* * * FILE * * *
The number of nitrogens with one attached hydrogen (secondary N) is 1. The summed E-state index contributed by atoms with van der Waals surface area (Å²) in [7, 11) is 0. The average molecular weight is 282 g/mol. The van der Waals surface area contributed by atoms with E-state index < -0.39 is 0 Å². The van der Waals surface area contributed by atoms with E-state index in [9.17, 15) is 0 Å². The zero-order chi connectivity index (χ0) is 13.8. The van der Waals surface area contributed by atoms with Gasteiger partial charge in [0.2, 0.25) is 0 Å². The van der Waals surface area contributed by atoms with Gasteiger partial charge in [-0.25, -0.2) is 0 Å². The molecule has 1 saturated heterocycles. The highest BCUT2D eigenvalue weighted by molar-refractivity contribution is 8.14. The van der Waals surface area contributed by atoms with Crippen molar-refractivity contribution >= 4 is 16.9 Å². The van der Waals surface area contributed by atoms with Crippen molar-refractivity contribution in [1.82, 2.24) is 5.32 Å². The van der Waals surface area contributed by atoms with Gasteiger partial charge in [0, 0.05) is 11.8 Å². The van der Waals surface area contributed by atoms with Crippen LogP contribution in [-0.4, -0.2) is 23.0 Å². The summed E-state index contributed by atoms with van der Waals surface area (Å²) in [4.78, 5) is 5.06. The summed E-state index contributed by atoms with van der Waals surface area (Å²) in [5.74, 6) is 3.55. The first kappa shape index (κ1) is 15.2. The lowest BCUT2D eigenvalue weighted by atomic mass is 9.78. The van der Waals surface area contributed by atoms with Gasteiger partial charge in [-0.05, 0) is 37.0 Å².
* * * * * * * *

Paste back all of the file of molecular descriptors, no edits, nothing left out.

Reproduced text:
The number of nitrogens with one attached hydrogen (secondary N) is 1. The summed E-state index contributed by atoms with van der Waals surface area (Å²) in [7, 11) is 0. The average molecular weight is 282 g/mol. The van der Waals surface area contributed by atoms with E-state index < -0.39 is 0 Å². The van der Waals surface area contributed by atoms with E-state index in [9.17, 15) is 0 Å². The zero-order chi connectivity index (χ0) is 13.8. The van der Waals surface area contributed by atoms with Gasteiger partial charge in [0.2, 0.25) is 0 Å². The van der Waals surface area contributed by atoms with Gasteiger partial charge in [-0.25, -0.2) is 0 Å². The molecule has 1 saturated heterocycles. The highest BCUT2D eigenvalue weighted by molar-refractivity contribution is 8.14. The van der Waals surface area contributed by atoms with Crippen molar-refractivity contribution >= 4 is 16.9 Å². The van der Waals surface area contributed by atoms with Crippen molar-refractivity contribution in [1.82, 2.24) is 5.32 Å². The van der Waals surface area contributed by atoms with Gasteiger partial charge in [0, 0.05) is 11.8 Å². The van der Waals surface area contributed by atoms with Crippen LogP contribution in [-0.4, -0.2) is 23.0 Å². The summed E-state index contributed by atoms with van der Waals surface area (Å²) in [4.78, 5) is 5.06. The summed E-state index contributed by atoms with van der Waals surface area (Å²) in [5.74, 6) is 3.55. The first kappa shape index (κ1) is 15.2. The lowest BCUT2D eigenvalue weighted by atomic mass is 9.78. The van der Waals surface area contributed by atoms with Gasteiger partial charge in [-0.05, 0) is 37.0 Å².